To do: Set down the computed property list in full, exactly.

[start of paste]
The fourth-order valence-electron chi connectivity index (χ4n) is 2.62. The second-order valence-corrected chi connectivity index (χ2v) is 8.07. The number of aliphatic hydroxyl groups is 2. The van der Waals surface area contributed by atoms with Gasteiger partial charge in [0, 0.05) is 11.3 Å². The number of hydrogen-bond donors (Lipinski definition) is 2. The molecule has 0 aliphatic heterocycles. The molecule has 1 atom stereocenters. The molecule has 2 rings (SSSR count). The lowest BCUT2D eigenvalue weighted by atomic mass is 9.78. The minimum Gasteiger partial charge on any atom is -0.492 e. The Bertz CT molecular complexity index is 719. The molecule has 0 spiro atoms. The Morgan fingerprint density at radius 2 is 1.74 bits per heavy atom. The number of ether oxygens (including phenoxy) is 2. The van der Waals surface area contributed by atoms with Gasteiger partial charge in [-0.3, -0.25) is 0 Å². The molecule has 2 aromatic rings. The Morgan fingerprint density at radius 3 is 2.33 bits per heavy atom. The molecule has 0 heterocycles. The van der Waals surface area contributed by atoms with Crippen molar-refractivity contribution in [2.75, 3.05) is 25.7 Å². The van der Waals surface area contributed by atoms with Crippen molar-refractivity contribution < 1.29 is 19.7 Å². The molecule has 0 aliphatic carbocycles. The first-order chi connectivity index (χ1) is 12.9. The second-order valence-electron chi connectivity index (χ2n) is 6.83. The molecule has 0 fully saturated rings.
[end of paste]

The fourth-order valence-electron chi connectivity index (χ4n) is 2.62. The second-order valence-corrected chi connectivity index (χ2v) is 8.07. The number of aliphatic hydroxyl groups is 2. The van der Waals surface area contributed by atoms with Gasteiger partial charge in [0, 0.05) is 11.3 Å². The number of hydrogen-bond donors (Lipinski definition) is 2. The molecule has 0 aliphatic heterocycles. The molecule has 1 atom stereocenters. The molecule has 2 rings (SSSR count). The lowest BCUT2D eigenvalue weighted by atomic mass is 9.78. The minimum Gasteiger partial charge on any atom is -0.492 e. The Bertz CT molecular complexity index is 719. The molecule has 0 spiro atoms. The Morgan fingerprint density at radius 2 is 1.74 bits per heavy atom. The number of ether oxygens (including phenoxy) is 2. The van der Waals surface area contributed by atoms with Gasteiger partial charge in [-0.3, -0.25) is 0 Å². The molecule has 2 aromatic rings. The Morgan fingerprint density at radius 3 is 2.33 bits per heavy atom. The molecule has 0 heterocycles. The van der Waals surface area contributed by atoms with Crippen molar-refractivity contribution in [2.75, 3.05) is 25.7 Å². The van der Waals surface area contributed by atoms with Crippen molar-refractivity contribution < 1.29 is 19.7 Å². The molecule has 0 aliphatic carbocycles. The first-order chi connectivity index (χ1) is 12.9. The second-order valence-electron chi connectivity index (χ2n) is 6.83. The molecule has 0 fully saturated rings.